Senators Reach Border Security Deal in Immigration Bill
A bipartisan group of senators agreed on a strengthened border-security plan in an effort to draw Republican support for the most significant revision of U.S. immigration law in a generation.
The plan, described on the Senate floor today by Republican Senators Bob Corker of Tennessee and John Hoeven of North Dakota, would double the U.S. Border Patrol’s size by adding 20,000 agents and would require 700 miles of fencing at the U.S.-Mexico border. It would provide additional unmanned aerial drones to help police the border.
“It’s solved the riddle of how we deal with border security,” said New York Senator Charles Schumer, a Democratic co-sponsor of the bill. “I think it’s a breakthrough, and I’m optimistic it can help us get a large number of votes on both sides of the aisle.”
The Senate is in its second week of debate on immigration legislation that seeks to balance Democrats’ goal of a path to citizenship for about 11 million undocumented immigrants in the U.S. with Republicans’ demand for stricter border security. Senate Democratic leaders want to pass a bill before July 4. The last major revision of immigration law was in 1986.
South Carolina Senator Lindsey Graham, a Republican co-sponsor of the bill, said the bipartisan proposal would require the Department of Homeland Security to certify that the additional border-security resources were in place before undocumented immigrants could receive permanent legal status.
All employers would have to be using an E-verify system to check workers’ legal status, and all airports and seaports would have to use a visa entry and exit system.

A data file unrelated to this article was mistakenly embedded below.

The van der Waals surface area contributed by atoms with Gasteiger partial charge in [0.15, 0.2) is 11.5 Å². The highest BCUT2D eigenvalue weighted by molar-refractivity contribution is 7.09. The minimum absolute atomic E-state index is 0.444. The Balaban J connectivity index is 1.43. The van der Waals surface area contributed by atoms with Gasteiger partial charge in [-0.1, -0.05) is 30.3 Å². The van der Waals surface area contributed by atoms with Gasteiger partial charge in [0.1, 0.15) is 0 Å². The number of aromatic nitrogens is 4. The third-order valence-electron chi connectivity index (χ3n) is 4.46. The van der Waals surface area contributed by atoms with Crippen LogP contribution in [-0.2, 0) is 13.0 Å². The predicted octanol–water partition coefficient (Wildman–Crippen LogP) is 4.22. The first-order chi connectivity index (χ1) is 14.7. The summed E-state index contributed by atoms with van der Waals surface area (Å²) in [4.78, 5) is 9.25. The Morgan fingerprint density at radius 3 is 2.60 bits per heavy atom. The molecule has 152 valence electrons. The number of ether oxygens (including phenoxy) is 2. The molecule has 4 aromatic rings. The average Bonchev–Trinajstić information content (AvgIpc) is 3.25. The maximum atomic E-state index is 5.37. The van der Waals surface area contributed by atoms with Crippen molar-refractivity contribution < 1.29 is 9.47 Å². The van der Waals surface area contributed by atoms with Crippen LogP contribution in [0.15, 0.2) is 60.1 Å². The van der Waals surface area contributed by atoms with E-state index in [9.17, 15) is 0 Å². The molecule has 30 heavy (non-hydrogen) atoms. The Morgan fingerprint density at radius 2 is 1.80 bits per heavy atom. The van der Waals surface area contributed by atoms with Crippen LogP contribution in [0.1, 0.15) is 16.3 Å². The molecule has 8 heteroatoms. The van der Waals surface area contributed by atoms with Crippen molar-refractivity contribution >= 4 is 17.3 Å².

“We believe all of this can be done in 10 years,” Graham told reporters. In that case, it wouldn’t delay the Senate bill’s plan to allow undocumented immigrants to begin receiving permanent legal status in 10 years.
The compromise drew praise from Senator Marco Rubio of Florida, a Republican co-sponsor of the Senate bill who had previously said he wouldn’t support it without more stringent border control.
“What this amendment reflects is what we know will work,” Rubio said on the Senate floor. “We know that adding border patrol agents, doubling the size of the border force, will work.”
Arizona Senator John McCain, another Republican co-sponsor, said the provision “that addresses the concerns of many Republicans.” He said a “significant” number of Republicans, including all four in the bipartisan negotiating group, agreed to support the plan.
Corker said the proposal “brings on at least 15 Republicans, and I think momentum is building.”
Earlier today, the Senate defeated a border-security proposal by Texas Republican John Cornyn that Democrats and some Republicans said would have scuttled bipartisan support for the legislation. His plan, rejected 54-43, would have required the government to show it was apprehending 90 percent of the people illegally crossing the border from Mexico before undocumented immigrants could gain permanent legal residency. Cornyn said on the Senate floor that he was reserving judgment on today’s bipartisan proposal until he could review the details. Still, he said doubling the number of border-security agents would improve the bill.